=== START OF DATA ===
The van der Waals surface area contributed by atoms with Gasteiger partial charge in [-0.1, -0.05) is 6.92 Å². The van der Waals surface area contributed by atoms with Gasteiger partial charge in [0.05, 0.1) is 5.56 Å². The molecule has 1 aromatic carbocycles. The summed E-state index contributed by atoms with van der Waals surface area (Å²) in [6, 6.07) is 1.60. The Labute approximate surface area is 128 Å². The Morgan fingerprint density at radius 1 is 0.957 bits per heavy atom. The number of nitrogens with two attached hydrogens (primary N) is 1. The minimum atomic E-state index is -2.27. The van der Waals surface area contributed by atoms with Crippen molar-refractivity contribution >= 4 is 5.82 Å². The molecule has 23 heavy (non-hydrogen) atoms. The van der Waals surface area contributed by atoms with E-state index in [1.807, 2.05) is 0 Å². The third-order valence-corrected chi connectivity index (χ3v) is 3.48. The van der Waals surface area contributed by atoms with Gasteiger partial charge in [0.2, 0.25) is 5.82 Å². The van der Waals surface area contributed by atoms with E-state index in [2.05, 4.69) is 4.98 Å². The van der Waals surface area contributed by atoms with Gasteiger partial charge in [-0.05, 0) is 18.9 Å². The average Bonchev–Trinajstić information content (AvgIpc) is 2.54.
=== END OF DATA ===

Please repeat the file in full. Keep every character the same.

The van der Waals surface area contributed by atoms with Gasteiger partial charge in [-0.1, -0.05) is 6.92 Å². The van der Waals surface area contributed by atoms with Gasteiger partial charge in [0.05, 0.1) is 5.56 Å². The molecule has 1 aromatic carbocycles. The summed E-state index contributed by atoms with van der Waals surface area (Å²) in [6, 6.07) is 1.60. The Labute approximate surface area is 128 Å². The Morgan fingerprint density at radius 1 is 0.957 bits per heavy atom. The number of nitrogens with two attached hydrogens (primary N) is 1. The minimum atomic E-state index is -2.27. The van der Waals surface area contributed by atoms with Crippen molar-refractivity contribution >= 4 is 5.82 Å². The molecule has 23 heavy (non-hydrogen) atoms. The van der Waals surface area contributed by atoms with E-state index in [1.807, 2.05) is 0 Å². The third-order valence-corrected chi connectivity index (χ3v) is 3.48. The van der Waals surface area contributed by atoms with Gasteiger partial charge in [0.2, 0.25) is 5.82 Å². The van der Waals surface area contributed by atoms with E-state index in [2.05, 4.69) is 4.98 Å². The van der Waals surface area contributed by atoms with Gasteiger partial charge in [-0.05, 0) is 18.9 Å². The average Bonchev–Trinajstić information content (AvgIpc) is 2.54.